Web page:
BOW VALLEY – A one-year pilot program to reserve seats will be used by a pair of popular regional bus routes this summer.
The routes to Johnston Canyon (Route 9) and Lake Louise scenic (Route 8s) will have a reservation system for riders to book their trips in advance between May 21 and Sept. 19.
The locations are popular to visitors hiking, cycling, walking or just enjoying the scenic spots, and with another expected high visitation season ahead of the Bow Valley, it will allow a better framework to have people plan ahead.
“We’ve been looking at the challenges that will come with having the parkway closed to basically everybody except for transit,” said Martin Bean, the chief administrative officer of the Bow Valley Regional Transit Services Commission (BVRTSC).
“One of those challenges will be too many people wanting to use the bus. I think this gives us a great opportunity to try the reservation system and determine if it is viable for our transit services, primarily our regional-type services. … I think it’s a great opportunity for us to trial a reservation system.”
Reservation systems are not uncommon for transit systems in Canada, but more typical on regional routes that may have lower ridership. However, the reservation system can also aid in helping limit capacity to follow public health restrictions in place due to COVID-19.
The transit system will use Betterez, a Canadian technology company, which will allow riders to select and book each trip in advance to reserve a seat. It will also allow Roam staff to set aside seats to follow public health guidelines.
Bean said there are more details to work out before launching, such as people who have passes and some people possibly transferring.
Staff and Betterez are also working to implement methods for regular customers to use 10 ride/monthly passes, but statistics show it’s not a high use.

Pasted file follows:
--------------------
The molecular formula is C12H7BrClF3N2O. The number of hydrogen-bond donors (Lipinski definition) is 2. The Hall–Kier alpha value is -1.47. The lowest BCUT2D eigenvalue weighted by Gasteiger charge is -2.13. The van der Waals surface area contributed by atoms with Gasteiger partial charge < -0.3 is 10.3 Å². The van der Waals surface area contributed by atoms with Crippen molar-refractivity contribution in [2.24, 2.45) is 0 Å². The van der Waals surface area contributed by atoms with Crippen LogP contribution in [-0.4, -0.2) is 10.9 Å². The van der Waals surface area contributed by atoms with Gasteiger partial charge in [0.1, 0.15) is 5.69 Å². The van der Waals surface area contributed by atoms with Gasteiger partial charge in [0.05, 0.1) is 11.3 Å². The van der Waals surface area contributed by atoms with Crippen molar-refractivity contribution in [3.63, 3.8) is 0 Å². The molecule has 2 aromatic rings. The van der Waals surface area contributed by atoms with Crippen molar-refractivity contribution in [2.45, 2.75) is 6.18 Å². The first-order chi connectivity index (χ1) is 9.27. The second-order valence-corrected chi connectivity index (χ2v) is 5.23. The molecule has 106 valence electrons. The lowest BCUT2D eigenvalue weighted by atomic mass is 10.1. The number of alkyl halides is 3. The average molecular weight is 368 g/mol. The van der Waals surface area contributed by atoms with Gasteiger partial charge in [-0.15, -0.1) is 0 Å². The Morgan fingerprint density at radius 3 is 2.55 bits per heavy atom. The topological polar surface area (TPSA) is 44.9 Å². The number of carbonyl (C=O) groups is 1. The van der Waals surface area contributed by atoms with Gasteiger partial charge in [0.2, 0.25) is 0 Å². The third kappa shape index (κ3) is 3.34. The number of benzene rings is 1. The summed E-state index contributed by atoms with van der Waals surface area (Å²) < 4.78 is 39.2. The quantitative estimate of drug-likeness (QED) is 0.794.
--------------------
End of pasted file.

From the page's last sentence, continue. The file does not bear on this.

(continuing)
While the app will push people to book in advance, 25 per cent of available seats – or nine people – will still be held for last minute travellers. Any no shows who pre-booked will also be released 10 minutes before departure.
A small fee of $2 for people who bring bikes is also being proposed by staff. The intent is to set aside space for cyclists and their bikes, with the aim of having three cyclist spots to help passengers.
“I think this is the perfect route to try it on,” said Davina Bernard, a BVRTSC board director. “It gets us another step down the road since public transit doesn’t necessarily have to be reservable, but some of our routes have excess demand.”
People who want to reserve a spot, but may not have the app, can also do so at the customer service office at 221 Beaver St. in Banff.
“Not only does an online reservation system allow customers the freedom to select when they would like to travel it also frees up our drivers from having to take questions and payments, which can cause buses to become behind schedule,” according to the report.
The pilot program will be examined by staff at the end of the season and return to the transit commission to see if it’s needed in the future.